I find a lot of inspiration in my kids. If I was to die today, the only thing I could truly leave my kids is this experience of Slow Motion Soundz. That all. Yeah a 401k is cool, but who’s to say they won’t run through that. A house, yeah, that’s cool too, but if they can’t pay taxes that could be taken away also. Slow Motion Soundz is something they could look at and be like ‘That’s what my dad helped to build. He barred none for it also’. Hopefully what I’m doing will inspire them to reach deep within themselves to change the world from just doing them. Not aquiring a dream that truly wasn’t meant for them.
As a self proclaimed ‘hip-hop father’, to what extent is what you do more than the music so to speak? And what do you mean by ‘hip-hop father’ exactly?
I think my previous answer explained the first part. A hip-hop father is just that. I grew up in hip-hop. I haven’t been to prison. I don’t sell drugs, I don’t want to kill nobody, I want the best for everybody. Those are the sterotypes we face every day. Being a father is one thing people outside of hip-hop think we don’t cherish. I’m proud to be a father. I’m conscious of what that means to my kids and society. So being a proud father who is knee-deep in hip-hop, I feel I am a hip-hop father. When I speak, I speak from a hip-hop point of view. That doesn’t mean I tell my sons to call women bitches or go cop a brick. I tell my sons to listen to Ed OG’s ‘Be a father to your son’ type shit. Outkast’s ‘Mainstream’ type shit. I can leave the studio and go straight to a PTA meeting and actually be involved. No matter what goes on between me and their mother, I will always stand in my shoes as they daddy.
When did you first meet CP of the Block Beattaz and how did you get involved in the music business?
I met CP about 10 years ago through a mutual friend. He had the HSV Starz production and I had the Huntsville Stars fitted cap on. It don’t get no realler than that. As far as music go, we rapped, Nobody would let us in they studios or the beats they was selling wasn’t what we was looking for. So we broke down and got it how we lived, musically. Ten years later here we are.
From over here in the UK, Huntsville appears to be a city in the south that’s perhaps disconnected from any major music scene. Is that something you feel has held you back, or has it actually provided the unlikely fertile ground for the Block Beattaz to grow such a unique sound without having to follow a particular sonic trend, and really make their own mark?
It’s the latter. I have been to a lot of functions here in the south. Our music just didn’t fit the mould. A lot of this shit down here is ‘HollySouth’ to me. It’s more flash and flare in the south now than it was 10 years ago. It’s really not like that. It’s real fucked up down here. Huntsville is economically better than some places, but it’s still fucked up. So we had to stay from the evils that were forming down here. It’s like people don’t rap the true ills that are still out here. So to say we are disconnected from the scene, that just depends on who’s listening and who’s writing. If people down here truly understood and checked the blogs, we got a decent following that has garnered us sales and helped us restructure to survive on this island we call Huntsville. We have people doing mixtapes on scene all over the world right now, but southern publications won’t report that beause I won’t buy an ad. Just because somebody is connected to HollySouth doesn’t mean their music is hot. We are pioneers in what we are doing, so my definition for success is different than someone getting info from the music conference circuit. I wouldn’t change our course for nothing.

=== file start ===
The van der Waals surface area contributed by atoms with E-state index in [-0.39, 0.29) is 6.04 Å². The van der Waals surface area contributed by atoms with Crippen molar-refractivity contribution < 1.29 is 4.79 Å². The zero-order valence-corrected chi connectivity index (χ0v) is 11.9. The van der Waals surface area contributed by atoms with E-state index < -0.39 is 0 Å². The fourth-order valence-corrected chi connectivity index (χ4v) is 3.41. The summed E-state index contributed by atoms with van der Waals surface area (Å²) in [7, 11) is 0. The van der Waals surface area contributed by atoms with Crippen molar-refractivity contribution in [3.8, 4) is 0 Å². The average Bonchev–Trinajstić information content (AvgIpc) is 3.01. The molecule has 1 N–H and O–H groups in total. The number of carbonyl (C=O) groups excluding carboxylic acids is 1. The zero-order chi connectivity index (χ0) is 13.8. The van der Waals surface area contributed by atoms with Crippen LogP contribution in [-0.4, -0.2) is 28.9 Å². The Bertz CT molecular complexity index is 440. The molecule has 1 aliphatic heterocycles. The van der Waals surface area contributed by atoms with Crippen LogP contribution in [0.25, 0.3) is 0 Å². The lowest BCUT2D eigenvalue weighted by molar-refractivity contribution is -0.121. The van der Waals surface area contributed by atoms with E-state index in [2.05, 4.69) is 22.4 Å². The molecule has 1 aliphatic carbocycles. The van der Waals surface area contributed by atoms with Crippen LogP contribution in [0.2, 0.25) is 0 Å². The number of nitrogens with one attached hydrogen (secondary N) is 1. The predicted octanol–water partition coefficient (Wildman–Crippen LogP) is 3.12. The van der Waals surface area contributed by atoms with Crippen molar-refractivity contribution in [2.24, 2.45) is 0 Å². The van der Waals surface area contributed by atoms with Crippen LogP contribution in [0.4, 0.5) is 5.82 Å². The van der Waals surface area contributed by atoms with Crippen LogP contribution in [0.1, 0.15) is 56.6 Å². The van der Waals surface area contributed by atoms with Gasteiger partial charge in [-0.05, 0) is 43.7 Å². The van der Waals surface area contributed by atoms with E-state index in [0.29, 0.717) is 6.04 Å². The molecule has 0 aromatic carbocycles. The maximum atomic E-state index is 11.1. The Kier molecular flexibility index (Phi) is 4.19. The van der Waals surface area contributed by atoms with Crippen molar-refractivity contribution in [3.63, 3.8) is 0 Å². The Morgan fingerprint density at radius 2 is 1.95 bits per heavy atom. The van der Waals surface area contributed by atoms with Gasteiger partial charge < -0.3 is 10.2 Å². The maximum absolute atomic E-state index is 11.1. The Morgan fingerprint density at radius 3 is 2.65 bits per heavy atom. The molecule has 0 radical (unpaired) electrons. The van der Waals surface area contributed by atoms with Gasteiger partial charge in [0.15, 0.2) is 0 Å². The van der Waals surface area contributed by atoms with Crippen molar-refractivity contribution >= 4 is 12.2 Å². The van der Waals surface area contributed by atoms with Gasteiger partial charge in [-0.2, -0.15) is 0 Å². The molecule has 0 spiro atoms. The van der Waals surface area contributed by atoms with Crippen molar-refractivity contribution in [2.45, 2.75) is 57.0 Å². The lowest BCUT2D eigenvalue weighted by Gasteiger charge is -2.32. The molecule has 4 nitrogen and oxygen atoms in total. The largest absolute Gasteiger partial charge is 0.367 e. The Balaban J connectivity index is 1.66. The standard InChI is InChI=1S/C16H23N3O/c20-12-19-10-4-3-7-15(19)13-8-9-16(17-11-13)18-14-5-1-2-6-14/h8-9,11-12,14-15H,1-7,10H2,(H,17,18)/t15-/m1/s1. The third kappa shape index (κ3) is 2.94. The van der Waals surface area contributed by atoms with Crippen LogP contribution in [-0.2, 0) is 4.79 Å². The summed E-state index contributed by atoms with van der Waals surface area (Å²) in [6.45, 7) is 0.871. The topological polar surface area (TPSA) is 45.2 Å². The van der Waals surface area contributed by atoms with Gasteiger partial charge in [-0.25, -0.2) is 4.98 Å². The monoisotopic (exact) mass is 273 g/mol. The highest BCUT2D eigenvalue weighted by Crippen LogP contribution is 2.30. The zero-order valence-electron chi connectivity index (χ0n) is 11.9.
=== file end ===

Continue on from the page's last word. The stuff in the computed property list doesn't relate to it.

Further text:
What do you feel separates SMS from other artists coming out of Alabama?
Huntsville. Huntsville is just a different place and I think that we have a good grasp of what that is. It’s probaly one the most diverse places in the state. I think that’s the only thing that truly separates us. We do everything here. We are not trying to be discovered, we just want people to hear us. Just the history of Huntsville and the role it plays and the role we are playing or have played.
Was J. Dirrt’s excellent video for ST’s solo song ‘This Is Life’ something of a high point? The audio and visuals on that were just sublime.
That video was humbling. For Dirrt and everybody who was involved, that truly showed we had arrived to a place that was a long way from our genesis. The thing about the video is the texture of the scenes. What you saw is who we are. Nothing extra, nothing from a marketing department, or nothing artificial. That video was for everybody that’s involved with ‘The H.I.P’, not just SMS. J Dirrt said he was going do something and he did it. What more can you ask for?
What’s the next step after HIP hits?
We need shows. Simple as that. I’m not going to lie, I been trying but once again it seems people are scared to take a chance with us. I’m hoping the buzz from this project inspires some of these promoters to book these guys. We are true professionals. I just want G-Side to get their due. I also want all these artists out here talking big money to come break some with the Block Beattaz and my dude Mick Vegas. It’s not that cookie cutter shit. Quit playing and let’s make music instead of all this Hollywood and HollySouth shit. It’s real sickening.
Any last words/shoutouts?
I just want to try and shout out some people that haven’t been mentioned in past interviews. I want to say to Adam Katzman you made history booking G-Side. Thanks. I have to send a shout out to Trmndus from Southwest-Connection.com. That dude is a huge part of our success. Thanks mane. Everybody else I just got off the phone with y’all (Laughs).
God Bless, and let Rob know we’ll be over soon.
Codie G is marketing director of Slow Motion Soundz and a full-time hip-hop father.
Photo credit to 30 Pack.
‘Huntsville International’ is now available for free download.